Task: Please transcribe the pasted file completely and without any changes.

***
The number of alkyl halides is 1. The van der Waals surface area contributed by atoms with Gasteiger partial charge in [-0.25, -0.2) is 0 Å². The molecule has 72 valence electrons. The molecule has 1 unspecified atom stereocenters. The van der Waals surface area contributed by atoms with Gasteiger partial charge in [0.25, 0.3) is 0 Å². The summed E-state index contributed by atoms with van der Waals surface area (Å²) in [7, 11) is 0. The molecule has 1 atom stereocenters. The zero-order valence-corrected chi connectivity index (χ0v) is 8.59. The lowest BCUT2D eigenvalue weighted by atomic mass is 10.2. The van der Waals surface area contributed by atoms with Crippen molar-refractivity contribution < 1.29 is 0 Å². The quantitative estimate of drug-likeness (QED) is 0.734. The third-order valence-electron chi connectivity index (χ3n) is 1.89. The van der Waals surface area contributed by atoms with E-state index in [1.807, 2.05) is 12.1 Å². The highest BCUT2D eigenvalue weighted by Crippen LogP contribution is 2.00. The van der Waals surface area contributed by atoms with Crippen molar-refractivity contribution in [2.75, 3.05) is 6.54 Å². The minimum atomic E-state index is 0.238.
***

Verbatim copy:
The number of alkyl halides is 1. The van der Waals surface area contributed by atoms with Gasteiger partial charge in [-0.25, -0.2) is 0 Å². The molecule has 72 valence electrons. The molecule has 1 unspecified atom stereocenters. The van der Waals surface area contributed by atoms with Gasteiger partial charge in [0.25, 0.3) is 0 Å². The summed E-state index contributed by atoms with van der Waals surface area (Å²) in [7, 11) is 0. The molecule has 1 atom stereocenters. The zero-order valence-corrected chi connectivity index (χ0v) is 8.59. The lowest BCUT2D eigenvalue weighted by atomic mass is 10.2. The van der Waals surface area contributed by atoms with Crippen molar-refractivity contribution < 1.29 is 0 Å². The quantitative estimate of drug-likeness (QED) is 0.734. The third-order valence-electron chi connectivity index (χ3n) is 1.89. The van der Waals surface area contributed by atoms with E-state index in [1.807, 2.05) is 12.1 Å². The highest BCUT2D eigenvalue weighted by Crippen LogP contribution is 2.00. The van der Waals surface area contributed by atoms with Crippen molar-refractivity contribution in [2.75, 3.05) is 6.54 Å². The minimum atomic E-state index is 0.238.